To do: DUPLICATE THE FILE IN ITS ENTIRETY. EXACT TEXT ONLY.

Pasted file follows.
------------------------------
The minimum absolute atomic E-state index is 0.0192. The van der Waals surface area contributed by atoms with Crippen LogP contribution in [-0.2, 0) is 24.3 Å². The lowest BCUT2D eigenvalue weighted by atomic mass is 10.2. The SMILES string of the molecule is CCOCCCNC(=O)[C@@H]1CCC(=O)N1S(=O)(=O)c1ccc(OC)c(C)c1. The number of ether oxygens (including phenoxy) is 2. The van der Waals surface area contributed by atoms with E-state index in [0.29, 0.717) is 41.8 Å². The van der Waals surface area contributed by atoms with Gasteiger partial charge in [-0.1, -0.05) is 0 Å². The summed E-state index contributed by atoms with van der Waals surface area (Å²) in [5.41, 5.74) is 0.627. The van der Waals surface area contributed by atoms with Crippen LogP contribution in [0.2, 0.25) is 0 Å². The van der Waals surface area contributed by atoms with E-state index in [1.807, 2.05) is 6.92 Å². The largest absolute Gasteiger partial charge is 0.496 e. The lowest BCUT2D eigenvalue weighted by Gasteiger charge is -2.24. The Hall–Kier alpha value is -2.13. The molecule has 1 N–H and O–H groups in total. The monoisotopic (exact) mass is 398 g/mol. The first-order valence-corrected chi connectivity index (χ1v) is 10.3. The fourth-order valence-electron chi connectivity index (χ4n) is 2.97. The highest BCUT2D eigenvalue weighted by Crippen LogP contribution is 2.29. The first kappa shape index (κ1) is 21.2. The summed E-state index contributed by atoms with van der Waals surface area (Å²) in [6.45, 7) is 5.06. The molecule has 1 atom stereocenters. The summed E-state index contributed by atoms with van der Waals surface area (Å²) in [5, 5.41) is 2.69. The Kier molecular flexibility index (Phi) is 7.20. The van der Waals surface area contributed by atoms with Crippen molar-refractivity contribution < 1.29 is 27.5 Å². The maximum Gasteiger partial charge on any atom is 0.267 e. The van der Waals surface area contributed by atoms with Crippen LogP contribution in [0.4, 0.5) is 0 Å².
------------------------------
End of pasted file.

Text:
The minimum absolute atomic E-state index is 0.0192. The van der Waals surface area contributed by atoms with Crippen LogP contribution in [-0.2, 0) is 24.3 Å². The lowest BCUT2D eigenvalue weighted by atomic mass is 10.2. The SMILES string of the molecule is CCOCCCNC(=O)[C@@H]1CCC(=O)N1S(=O)(=O)c1ccc(OC)c(C)c1. The number of ether oxygens (including phenoxy) is 2. The van der Waals surface area contributed by atoms with E-state index in [0.29, 0.717) is 41.8 Å². The van der Waals surface area contributed by atoms with Gasteiger partial charge in [-0.1, -0.05) is 0 Å². The summed E-state index contributed by atoms with van der Waals surface area (Å²) in [5.41, 5.74) is 0.627. The van der Waals surface area contributed by atoms with Crippen LogP contribution in [0.2, 0.25) is 0 Å². The van der Waals surface area contributed by atoms with E-state index in [1.807, 2.05) is 6.92 Å². The largest absolute Gasteiger partial charge is 0.496 e. The lowest BCUT2D eigenvalue weighted by Gasteiger charge is -2.24. The Hall–Kier alpha value is -2.13. The molecule has 1 N–H and O–H groups in total. The monoisotopic (exact) mass is 398 g/mol. The first-order valence-corrected chi connectivity index (χ1v) is 10.3. The fourth-order valence-electron chi connectivity index (χ4n) is 2.97. The highest BCUT2D eigenvalue weighted by Crippen LogP contribution is 2.29. The first kappa shape index (κ1) is 21.2. The summed E-state index contributed by atoms with van der Waals surface area (Å²) in [6.45, 7) is 5.06. The molecule has 1 atom stereocenters. The summed E-state index contributed by atoms with van der Waals surface area (Å²) in [5, 5.41) is 2.69. The Kier molecular flexibility index (Phi) is 7.20. The van der Waals surface area contributed by atoms with Crippen molar-refractivity contribution < 1.29 is 27.5 Å². The maximum Gasteiger partial charge on any atom is 0.267 e. The van der Waals surface area contributed by atoms with Crippen LogP contribution in [0.4, 0.5) is 0 Å².